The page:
The Reference Interview – face to face (mask!!) vs. online. You’re in a classroom…spontaneous, feel the energy. Online is different – there’s energy but it is tapped into in another way. The IPL’s patrons offer us clues – subject codes, literacy clues with how their question is formed, where they are from, if they are a student, if the information sought is for personal or research use, where they previously searched. These clues are provided through the form when they submit a question. And sometimes we try to ask for more information, but when email is already much slower than chat, we don’t want to delay any longer than we have to. We have to make assumptions, but base these upon as many facts as possible. Never assume that a person who doesn’t capitalize their “I” or use proper punctuation is illiterate, though…they might just be lazy or a lousy at typing, or maybe they are in a cast.
The IPL has a lot of information. As mentioned, it has 12 years worth of work which is constantly evolving and being added to. The searchability is one thing we are addressing. So are gaps in content. What the IPL is known for are the special collections:
(Name the collections.) The award winning POTUS area, for example, is a frequently asked question (depending upon the time of year.) Over 40% of our users are school kids who have been given a lit crit assignment, a science fair project, or something similar. The FARQs are “frequently asked reference questions.” The more you are familiar with the IPL’s site, the easier it will be for you. And, you’ll be providing quality reference material to patrons that have been thoroughly reviewed.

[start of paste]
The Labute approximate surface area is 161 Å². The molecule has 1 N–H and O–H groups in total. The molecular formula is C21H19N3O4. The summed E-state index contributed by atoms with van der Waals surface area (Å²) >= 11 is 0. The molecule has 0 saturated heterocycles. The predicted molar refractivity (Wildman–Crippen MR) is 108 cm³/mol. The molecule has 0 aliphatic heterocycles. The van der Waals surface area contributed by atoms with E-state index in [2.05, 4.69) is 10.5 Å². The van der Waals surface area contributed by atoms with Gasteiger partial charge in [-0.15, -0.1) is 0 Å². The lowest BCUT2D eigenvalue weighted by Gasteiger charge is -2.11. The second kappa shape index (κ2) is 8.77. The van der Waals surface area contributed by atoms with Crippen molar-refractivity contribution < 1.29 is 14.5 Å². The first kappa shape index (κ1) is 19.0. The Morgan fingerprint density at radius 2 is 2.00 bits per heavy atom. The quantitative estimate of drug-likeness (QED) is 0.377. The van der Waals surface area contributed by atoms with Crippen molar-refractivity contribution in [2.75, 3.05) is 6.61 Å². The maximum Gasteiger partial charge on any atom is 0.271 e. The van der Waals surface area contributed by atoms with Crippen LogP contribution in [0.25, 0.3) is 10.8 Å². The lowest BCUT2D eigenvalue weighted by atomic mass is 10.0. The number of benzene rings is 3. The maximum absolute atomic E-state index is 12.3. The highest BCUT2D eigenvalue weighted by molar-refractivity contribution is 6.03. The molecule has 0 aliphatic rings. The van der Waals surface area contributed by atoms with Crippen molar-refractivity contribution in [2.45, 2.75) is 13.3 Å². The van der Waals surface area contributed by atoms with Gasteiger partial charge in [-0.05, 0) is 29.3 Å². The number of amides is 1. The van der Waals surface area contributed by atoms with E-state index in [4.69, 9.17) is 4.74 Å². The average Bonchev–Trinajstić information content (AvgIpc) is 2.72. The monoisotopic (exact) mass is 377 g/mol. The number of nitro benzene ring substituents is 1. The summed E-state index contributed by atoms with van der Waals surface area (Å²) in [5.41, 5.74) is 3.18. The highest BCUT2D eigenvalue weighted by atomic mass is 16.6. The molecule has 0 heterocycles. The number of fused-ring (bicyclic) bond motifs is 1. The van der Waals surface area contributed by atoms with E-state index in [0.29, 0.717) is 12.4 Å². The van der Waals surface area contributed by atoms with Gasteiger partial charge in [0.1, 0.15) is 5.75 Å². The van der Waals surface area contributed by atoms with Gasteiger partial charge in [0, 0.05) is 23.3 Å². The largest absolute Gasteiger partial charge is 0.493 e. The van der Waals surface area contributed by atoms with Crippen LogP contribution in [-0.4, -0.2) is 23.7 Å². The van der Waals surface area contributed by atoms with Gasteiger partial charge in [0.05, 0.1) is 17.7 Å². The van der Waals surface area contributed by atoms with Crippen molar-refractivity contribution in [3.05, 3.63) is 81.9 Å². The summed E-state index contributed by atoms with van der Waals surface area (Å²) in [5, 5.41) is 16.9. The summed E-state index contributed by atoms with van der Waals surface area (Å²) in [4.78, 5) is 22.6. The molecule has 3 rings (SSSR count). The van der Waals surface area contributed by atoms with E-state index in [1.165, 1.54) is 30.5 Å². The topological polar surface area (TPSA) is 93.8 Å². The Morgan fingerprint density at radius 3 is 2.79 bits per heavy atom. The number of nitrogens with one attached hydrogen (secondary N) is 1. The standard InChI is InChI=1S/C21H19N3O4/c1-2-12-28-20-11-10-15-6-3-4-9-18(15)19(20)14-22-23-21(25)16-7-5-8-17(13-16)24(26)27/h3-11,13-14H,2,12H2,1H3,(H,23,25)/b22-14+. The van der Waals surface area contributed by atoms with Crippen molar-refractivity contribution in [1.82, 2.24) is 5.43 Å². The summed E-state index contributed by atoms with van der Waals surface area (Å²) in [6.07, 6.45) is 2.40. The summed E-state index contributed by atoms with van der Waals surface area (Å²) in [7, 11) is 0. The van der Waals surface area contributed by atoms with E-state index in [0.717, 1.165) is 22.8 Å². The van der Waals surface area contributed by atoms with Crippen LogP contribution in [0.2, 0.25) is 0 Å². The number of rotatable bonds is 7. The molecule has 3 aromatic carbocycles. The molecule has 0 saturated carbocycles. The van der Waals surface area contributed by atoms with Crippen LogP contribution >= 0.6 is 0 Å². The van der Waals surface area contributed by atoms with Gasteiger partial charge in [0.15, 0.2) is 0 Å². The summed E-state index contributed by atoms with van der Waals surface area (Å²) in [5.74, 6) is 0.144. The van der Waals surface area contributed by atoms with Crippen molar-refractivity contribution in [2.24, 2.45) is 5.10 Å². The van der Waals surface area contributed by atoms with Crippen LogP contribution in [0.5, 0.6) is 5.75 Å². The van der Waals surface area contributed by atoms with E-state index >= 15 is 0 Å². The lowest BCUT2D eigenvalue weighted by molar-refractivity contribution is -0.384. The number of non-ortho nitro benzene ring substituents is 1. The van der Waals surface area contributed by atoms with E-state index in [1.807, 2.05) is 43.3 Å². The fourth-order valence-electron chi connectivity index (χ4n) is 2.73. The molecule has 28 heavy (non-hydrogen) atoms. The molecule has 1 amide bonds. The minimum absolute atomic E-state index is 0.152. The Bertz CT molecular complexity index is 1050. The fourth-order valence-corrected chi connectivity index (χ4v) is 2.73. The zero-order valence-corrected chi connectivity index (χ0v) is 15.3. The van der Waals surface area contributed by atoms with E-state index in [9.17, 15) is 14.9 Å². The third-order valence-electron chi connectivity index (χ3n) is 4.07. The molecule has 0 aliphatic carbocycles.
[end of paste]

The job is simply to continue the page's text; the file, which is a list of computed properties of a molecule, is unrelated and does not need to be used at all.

The QRC site, where you post your answer, uses a script that needs some careful attention. …need to use “http:” in front of URL to create link. And while we’re at it, URL’s that are long (linked to the very page where the answer is) need to be made shorter. There is a free service we use called, “Tiny URL.” And it is linked to our IPL question-answer area for your convenience.
When you sign on, you “claim” a question, form your answer with three sources – hopefully – and send it to the patron. Then before you log out of QRC, make sure you use click on the Answered button.
Whether academic, public, special or working as an information specialist, we are in the business of collaboration and team work
Top 10 Pitfalls when Answering Reference Questions for the IPL
www.ipl.org A learning tool A reference source Online since 1995
Home page of the IPL shown here in Internet Explorer – top half of page Subject collections Reading Room Ready Reference
Home page of the IPL bottom half of page The “About” area. You will be helping with the Ask a Question service – this is sometimes featured “above the fold” as an Announcement to generate more questions. Special Collections area
Top Ten Pitfalls when Answering Reference Questions using the IPL’s email-based Ask a Question service